OLO Game App Review – Puzzling Fun for the Whole Family

The App Store is known for its large number of apps and particularly well-designed ones. A large proportion of those apps are games but we very rarely see design and fun gaming come together. With OLO Game ($1.99), we get just that and more.

It’s clear when you first launch OLO that it’s based entirely on its simple design. You aren’t greeted with any colourful banners or developer titles. Just a single-colour screen with four options – 2 player, 4 player, Online and Rules. I was quite disappointed to see the absence of a single player mode because I’m sure that the developers can conjure up a smart AI. Nevertheless, I dived into 2-Player mode with my friend after reading through the simple-to-understand rules.

The aim of OLO is to flick your disc into the rectangle matching the colour of your disc, which is on the other half of the screen. If you flick it too far and it slides onto the white area, you’ve lost that disc and are one-down against your opponent. They have to do the same thing, but here’s where it gets fun – you can flick your disc against your opponents to move theirs out of their point zone whilst still ensuring that yours stops in your given zone. It might sound confusing but it’s one of the simplest games you’ll ever come across – or at least the graphics make it seem that way.

The discs can rebound off the edge of the screen so you can smash your opponent from the back. You need skill and precision to accomplish such an effect though, because the physics of each disc works really well and makes it all the more a fair game. On both iPhone and iPad, you can play with up to 4 players. It gets way too cramped on the iPhone’s small 3.5 inch screen so I guess the developers could have left out the 8 player mode and stuck in single player instead.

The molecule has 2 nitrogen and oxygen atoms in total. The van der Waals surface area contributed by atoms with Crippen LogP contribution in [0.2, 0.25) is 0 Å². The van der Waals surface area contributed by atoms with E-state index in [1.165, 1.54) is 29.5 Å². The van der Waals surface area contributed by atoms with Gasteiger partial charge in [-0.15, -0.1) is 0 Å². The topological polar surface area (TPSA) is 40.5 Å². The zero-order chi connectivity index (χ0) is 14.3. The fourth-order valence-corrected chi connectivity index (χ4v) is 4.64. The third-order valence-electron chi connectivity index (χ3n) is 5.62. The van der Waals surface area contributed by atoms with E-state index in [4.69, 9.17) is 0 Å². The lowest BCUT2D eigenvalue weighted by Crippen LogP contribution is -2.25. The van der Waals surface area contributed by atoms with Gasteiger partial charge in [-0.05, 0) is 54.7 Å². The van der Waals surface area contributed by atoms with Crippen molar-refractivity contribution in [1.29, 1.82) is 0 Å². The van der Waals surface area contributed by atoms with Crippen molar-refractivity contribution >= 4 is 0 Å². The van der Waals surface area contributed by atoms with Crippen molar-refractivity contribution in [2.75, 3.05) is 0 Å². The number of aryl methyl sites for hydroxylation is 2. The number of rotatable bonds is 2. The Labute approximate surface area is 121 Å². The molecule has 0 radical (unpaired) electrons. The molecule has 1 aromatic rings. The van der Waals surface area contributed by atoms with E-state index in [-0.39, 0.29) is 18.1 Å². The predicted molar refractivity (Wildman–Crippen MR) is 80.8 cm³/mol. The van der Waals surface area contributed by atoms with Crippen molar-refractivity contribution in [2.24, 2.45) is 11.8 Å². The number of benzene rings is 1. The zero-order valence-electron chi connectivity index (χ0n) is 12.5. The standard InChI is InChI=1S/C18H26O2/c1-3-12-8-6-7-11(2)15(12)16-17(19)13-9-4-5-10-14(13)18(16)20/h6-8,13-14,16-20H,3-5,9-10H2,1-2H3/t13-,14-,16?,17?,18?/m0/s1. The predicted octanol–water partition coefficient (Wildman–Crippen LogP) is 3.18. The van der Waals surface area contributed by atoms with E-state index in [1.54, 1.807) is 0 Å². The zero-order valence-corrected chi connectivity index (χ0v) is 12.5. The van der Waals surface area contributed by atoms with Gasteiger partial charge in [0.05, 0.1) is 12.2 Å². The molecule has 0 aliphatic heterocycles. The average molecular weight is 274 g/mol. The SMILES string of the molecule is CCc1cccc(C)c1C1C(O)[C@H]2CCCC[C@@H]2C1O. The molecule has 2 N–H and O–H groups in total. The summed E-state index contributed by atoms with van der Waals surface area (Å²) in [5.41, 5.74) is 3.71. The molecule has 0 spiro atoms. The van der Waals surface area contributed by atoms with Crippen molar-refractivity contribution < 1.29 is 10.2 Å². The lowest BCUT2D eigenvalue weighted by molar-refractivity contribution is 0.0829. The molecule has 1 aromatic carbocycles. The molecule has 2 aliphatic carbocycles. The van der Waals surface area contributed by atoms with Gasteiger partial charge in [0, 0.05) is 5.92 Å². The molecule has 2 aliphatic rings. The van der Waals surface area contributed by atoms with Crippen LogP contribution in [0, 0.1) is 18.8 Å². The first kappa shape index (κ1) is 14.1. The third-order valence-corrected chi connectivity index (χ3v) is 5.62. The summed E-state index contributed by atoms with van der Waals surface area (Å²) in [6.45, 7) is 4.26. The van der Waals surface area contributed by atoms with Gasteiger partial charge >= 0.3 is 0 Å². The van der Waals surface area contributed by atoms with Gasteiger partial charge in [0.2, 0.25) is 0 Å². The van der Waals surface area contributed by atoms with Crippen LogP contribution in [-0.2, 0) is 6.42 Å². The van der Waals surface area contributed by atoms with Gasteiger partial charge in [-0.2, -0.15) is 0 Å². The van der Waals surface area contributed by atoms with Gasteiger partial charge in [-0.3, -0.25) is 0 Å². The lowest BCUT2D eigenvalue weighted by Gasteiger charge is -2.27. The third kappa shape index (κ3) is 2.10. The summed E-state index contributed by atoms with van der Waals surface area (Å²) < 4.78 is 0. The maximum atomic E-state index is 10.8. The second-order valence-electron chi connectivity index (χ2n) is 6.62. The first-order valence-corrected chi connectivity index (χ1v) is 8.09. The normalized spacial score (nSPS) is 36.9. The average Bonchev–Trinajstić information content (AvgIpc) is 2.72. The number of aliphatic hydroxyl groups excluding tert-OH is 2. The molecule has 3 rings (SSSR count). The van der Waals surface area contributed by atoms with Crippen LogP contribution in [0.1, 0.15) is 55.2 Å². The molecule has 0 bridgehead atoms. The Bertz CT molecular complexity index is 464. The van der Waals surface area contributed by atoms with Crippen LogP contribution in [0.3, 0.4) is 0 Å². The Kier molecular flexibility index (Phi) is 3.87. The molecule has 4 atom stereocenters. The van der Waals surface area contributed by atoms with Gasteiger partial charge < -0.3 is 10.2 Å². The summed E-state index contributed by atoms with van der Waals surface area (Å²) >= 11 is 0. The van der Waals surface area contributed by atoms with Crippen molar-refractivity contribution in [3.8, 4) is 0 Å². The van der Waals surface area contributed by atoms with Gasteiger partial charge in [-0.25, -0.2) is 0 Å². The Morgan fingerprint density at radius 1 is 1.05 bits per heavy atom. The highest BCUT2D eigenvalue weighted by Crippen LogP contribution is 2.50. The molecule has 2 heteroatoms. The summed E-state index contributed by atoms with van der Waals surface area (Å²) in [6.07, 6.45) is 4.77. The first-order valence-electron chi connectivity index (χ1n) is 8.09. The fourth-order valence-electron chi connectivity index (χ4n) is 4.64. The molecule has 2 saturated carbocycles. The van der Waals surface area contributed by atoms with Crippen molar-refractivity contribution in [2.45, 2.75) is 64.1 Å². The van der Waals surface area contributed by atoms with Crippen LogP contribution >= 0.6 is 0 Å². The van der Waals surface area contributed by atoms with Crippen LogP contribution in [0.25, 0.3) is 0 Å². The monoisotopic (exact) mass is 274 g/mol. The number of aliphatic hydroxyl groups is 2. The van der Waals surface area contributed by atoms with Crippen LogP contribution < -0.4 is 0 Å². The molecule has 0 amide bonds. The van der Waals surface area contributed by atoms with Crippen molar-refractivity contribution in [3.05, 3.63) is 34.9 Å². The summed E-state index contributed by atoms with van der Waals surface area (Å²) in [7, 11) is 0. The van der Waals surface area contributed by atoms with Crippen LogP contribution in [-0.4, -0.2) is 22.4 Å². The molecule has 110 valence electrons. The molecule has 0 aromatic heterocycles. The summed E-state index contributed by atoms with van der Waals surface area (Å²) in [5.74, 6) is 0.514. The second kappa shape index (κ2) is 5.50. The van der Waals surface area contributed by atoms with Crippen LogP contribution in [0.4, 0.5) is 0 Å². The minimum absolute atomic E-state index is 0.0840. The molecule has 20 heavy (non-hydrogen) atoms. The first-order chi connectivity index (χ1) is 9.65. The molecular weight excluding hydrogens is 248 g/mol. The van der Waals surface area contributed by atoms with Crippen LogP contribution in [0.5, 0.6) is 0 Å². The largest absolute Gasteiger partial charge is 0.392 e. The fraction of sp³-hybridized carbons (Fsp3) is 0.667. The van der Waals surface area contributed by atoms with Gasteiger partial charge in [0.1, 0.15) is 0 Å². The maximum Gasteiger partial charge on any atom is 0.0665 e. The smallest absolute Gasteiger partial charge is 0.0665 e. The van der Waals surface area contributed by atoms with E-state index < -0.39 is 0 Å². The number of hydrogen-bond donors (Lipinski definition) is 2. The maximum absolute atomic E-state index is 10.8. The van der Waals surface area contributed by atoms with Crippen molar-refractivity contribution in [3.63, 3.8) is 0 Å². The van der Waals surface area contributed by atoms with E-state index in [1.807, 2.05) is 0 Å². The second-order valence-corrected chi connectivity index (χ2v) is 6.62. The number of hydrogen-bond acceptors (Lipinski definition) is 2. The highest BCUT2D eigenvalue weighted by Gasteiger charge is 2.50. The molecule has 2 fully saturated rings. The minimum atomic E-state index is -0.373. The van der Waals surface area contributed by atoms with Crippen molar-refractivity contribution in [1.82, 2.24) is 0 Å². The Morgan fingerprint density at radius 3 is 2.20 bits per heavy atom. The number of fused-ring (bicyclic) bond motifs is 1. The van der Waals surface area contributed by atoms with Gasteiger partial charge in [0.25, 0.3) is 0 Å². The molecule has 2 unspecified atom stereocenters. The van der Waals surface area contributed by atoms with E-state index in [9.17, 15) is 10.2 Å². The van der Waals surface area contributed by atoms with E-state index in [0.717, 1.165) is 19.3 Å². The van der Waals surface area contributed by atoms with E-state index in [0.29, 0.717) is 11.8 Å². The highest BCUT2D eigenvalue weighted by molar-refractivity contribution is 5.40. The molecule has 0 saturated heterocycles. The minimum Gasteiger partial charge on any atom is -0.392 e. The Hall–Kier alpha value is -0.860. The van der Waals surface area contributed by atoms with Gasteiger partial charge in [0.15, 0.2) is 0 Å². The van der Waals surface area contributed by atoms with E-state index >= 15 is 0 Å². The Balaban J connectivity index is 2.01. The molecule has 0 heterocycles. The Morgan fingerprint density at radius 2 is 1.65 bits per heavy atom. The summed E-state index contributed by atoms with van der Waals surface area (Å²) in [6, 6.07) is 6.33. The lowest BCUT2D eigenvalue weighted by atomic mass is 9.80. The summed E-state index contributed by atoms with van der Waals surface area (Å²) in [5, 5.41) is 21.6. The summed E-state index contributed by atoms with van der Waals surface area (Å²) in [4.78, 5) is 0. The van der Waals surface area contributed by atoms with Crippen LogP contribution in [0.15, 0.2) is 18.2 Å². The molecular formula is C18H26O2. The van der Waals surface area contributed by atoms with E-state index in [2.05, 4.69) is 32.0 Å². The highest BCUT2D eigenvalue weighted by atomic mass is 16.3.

The design of OLO is one of the main features of the game, if not thee main feature. It’s so well-made that I’ve dedicated this whole paragraph to the visuals, although it will be short-lived as there isn’t much to talk about. It’s that simple. Single colours, basic shapes and a crisp font are all that make up the sweet design of OLO. It doesn’t need any fancy effect or 3D-ness to make it stand out.

After a few days of playing, I felt like I’ve seen this before. I probably have, in the form of Carrom, just more modern and basic. It’s fun when you’re playing with a friend for one game, but I don’t think you’ll fancy another go unless you’re really bored. It can also get frustrating when your piece seems to slide a little too far than you actually flicked, but I guess that’s from the player’s end of things.

I admire OLO’s simpel visuals and fun gameplay for a few days after launch, but it hasn’t got anything to offer after that. A single player mode for those of us who spend most of our time in non-signal-covered areas would be a nice addition, but for now I can’t see myself playing it more than twice.

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Written by guest writer Daven Gomes.